Animal cells have a cytoskeleton or system of protein filaments that provide cell mechanical strength, control cell shape, and guide cell movement. These elements are often critical components in controlling cell response to mechanical forces such as from fluid flow or from attachment to surfaces. The three types of filaments are actin filaments, intermediate filaments, and microtubules. Actin filaments are relatively thin, while microtubules have the largest diameter. Microtubules are critical in cell division and cell movement. Cell division and movement require the polymerization and depolymerization of microtubules; the anticancer agent paclitaxel (Taxol) works by preventing depolymerization of microtubules and thus “freezing” the cell in a nondividing step. The centrosome is the primary microtubule-organizing center in the cell and is a small organelle involved in the formation of spindle poles during mitosis. Some animal cells may contain cilia, which are used to transport substrate across the cell surface but not for self-locomotion. Each cilium is covered by a plasma membrane and contains a specific array of microtubules.
The metabolism of nutrients by animal cells in culture is very different from that in other types of cells. A typical laboratory growth medium of an animal cell culture contains glucose, glutamine, nonessential and essential amino acids, serum (horse or calf), and mineral salts (for example, Dulbecco’s modified Eagle’s media, or DMEM). For commercial use of these cells to make therapeutic proteins, a serum-free medium is preferred. The major metabolic pathways for substrate uptake and utilization by animal cells in culture are depicted in Figure 12.2. Glucose is converted to pyruvate by glycolysis and also is utilized for biomass synthesis through the pentose phosphate pathway. Pyruvate is converted partly to CO2 and H2O by the tricarboxylic acid (TCA) cycle, partly to lactic acid and partly to fatty acids. Glucose is used as a carbon and energy source, as is glutamine. Part of the glutamine is deaminated to yield ammonium and glutamate, which is converted to other amino acids for biosynthesis purposes. Glutamine also enters into the TCA cycle to yield carbon skeletons for other amino acids and to yield ATP, CO2, and H2O. Animal cells are also capable of synthesizing glucose from pyruvate by the gluconeogenesis pathway. The release of lactate and ammonia as waste products of metabolism is a major problem in high-cell-density culture systems. Both lactate and ammonia at high levels are toxic to cells, primarily because they alter intracellular and lysosomal pH.
The techniques used for cultivation of animal cells differ significantly from those used with bacteria, yeasts, and fungi. In this section, we discuss some of the issues in the application of these techniques and the basic growth dynamics of animal cells in simple culture systems.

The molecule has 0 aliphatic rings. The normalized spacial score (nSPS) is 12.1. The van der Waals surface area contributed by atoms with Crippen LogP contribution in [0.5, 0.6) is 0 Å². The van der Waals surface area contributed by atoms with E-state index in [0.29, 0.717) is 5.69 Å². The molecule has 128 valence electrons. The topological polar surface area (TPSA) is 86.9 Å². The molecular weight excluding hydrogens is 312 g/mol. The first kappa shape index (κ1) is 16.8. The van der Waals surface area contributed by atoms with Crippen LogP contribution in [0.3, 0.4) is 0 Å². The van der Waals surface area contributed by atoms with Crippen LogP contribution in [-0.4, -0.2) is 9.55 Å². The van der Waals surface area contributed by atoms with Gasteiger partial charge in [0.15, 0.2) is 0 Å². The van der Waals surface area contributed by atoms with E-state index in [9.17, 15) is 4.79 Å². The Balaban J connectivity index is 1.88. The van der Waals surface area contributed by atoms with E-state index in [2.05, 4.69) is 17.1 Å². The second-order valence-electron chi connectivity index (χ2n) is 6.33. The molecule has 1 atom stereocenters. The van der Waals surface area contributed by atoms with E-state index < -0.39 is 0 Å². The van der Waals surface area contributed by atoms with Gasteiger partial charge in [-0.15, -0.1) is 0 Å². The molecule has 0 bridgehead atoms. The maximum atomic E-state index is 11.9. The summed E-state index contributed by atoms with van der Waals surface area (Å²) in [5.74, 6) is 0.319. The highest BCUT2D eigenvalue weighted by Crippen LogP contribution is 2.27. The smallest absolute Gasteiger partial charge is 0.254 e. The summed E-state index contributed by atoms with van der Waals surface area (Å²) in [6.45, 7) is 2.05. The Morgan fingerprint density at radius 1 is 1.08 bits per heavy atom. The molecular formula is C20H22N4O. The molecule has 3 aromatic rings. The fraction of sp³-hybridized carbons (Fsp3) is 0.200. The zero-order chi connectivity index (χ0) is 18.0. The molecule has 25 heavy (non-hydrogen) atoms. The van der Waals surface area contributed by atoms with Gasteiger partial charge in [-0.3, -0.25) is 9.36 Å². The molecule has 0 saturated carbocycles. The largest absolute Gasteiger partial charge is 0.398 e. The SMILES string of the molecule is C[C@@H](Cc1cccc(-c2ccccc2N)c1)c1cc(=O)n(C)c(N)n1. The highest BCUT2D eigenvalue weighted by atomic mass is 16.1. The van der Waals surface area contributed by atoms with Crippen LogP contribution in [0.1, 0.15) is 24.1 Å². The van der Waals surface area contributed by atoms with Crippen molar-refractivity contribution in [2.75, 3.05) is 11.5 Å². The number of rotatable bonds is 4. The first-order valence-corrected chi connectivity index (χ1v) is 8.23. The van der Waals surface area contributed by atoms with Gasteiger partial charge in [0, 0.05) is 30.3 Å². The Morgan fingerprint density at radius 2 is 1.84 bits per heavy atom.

Several methods can be used to culture animal cells in the context of bioprocesses. Tissues excised from specific organs of animals, such as lung and kidney, under aseptic conditions are transferred into a growth medium containing serum and small amounts of antibiotics in small T-flasks. These cells form a primary culture. Unlike plant cells, primary mammalian cells do not normally form aggregates but grow in the form of monolayers on support surfaces such as glass surfaces of flasks. Using the proteolytic enzyme trypsin, individual cells in a tissue can be separated to form single-cell cultures.
To start cultures of animal cells, excised tissues are cut into small pieces (~2 mm3) and are placed in an agitated flask containing a dilute solution of trypsin (~0.25% w/v) in buffered saline for 120 min at 37°C. The cell suspension is passed through a presterilized filter to clear the solution, and cells are washed in the centrifuge. The cells are then resuspended in growth medium and placed in T-flasks or roller bottles. Cells usually attach onto the glass surface of the bottle and grow to form a monolayer. The cells growing on support surfaces are known as anchorage-dependent cells. Surface attachment is necessary for these cells to assume the three-dimensional shape necessary for the alignment of internal structures in a manner allowing growth. However, some cells grow in suspension culture and are known to be nonanchorage-dependent cells. Often anchorage-dependent cells can be adapted to growth in suspension culture, which is desirable for industrial processes.